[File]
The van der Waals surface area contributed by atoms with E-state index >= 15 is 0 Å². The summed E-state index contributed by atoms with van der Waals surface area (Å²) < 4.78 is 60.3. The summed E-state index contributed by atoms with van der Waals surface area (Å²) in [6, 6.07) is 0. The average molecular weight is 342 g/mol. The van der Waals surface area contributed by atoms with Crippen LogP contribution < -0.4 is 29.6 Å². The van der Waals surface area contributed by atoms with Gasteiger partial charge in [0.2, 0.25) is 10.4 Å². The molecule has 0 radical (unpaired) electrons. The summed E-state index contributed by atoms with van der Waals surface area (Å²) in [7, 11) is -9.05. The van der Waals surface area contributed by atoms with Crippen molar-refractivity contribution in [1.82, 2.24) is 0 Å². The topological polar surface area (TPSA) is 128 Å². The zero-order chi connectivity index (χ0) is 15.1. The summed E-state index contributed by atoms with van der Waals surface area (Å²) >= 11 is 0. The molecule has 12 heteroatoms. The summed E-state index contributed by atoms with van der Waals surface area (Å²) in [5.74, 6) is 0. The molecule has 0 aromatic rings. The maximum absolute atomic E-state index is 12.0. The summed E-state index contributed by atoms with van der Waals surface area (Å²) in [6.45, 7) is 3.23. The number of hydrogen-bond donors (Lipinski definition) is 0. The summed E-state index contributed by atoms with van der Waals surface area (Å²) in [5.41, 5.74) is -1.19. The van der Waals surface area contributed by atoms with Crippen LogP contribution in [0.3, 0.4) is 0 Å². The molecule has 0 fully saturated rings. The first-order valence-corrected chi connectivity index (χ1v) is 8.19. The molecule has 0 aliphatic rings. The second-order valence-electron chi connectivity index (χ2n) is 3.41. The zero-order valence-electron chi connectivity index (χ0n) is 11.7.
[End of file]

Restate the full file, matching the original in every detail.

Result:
The van der Waals surface area contributed by atoms with E-state index >= 15 is 0 Å². The summed E-state index contributed by atoms with van der Waals surface area (Å²) < 4.78 is 60.3. The summed E-state index contributed by atoms with van der Waals surface area (Å²) in [6, 6.07) is 0. The average molecular weight is 342 g/mol. The van der Waals surface area contributed by atoms with Crippen LogP contribution < -0.4 is 29.6 Å². The van der Waals surface area contributed by atoms with Gasteiger partial charge in [0.2, 0.25) is 10.4 Å². The molecule has 0 radical (unpaired) electrons. The summed E-state index contributed by atoms with van der Waals surface area (Å²) in [7, 11) is -9.05. The van der Waals surface area contributed by atoms with Crippen molar-refractivity contribution in [1.82, 2.24) is 0 Å². The topological polar surface area (TPSA) is 128 Å². The zero-order chi connectivity index (χ0) is 15.1. The summed E-state index contributed by atoms with van der Waals surface area (Å²) >= 11 is 0. The molecule has 12 heteroatoms. The summed E-state index contributed by atoms with van der Waals surface area (Å²) in [5.74, 6) is 0. The molecule has 0 aromatic rings. The maximum absolute atomic E-state index is 12.0. The summed E-state index contributed by atoms with van der Waals surface area (Å²) in [6.45, 7) is 3.23. The number of hydrogen-bond donors (Lipinski definition) is 0. The summed E-state index contributed by atoms with van der Waals surface area (Å²) in [5.41, 5.74) is -1.19. The van der Waals surface area contributed by atoms with Crippen LogP contribution in [0.3, 0.4) is 0 Å². The molecule has 0 fully saturated rings. The first-order valence-corrected chi connectivity index (χ1v) is 8.19. The molecule has 0 aliphatic rings. The second-order valence-electron chi connectivity index (χ2n) is 3.41. The zero-order valence-electron chi connectivity index (χ0n) is 11.7.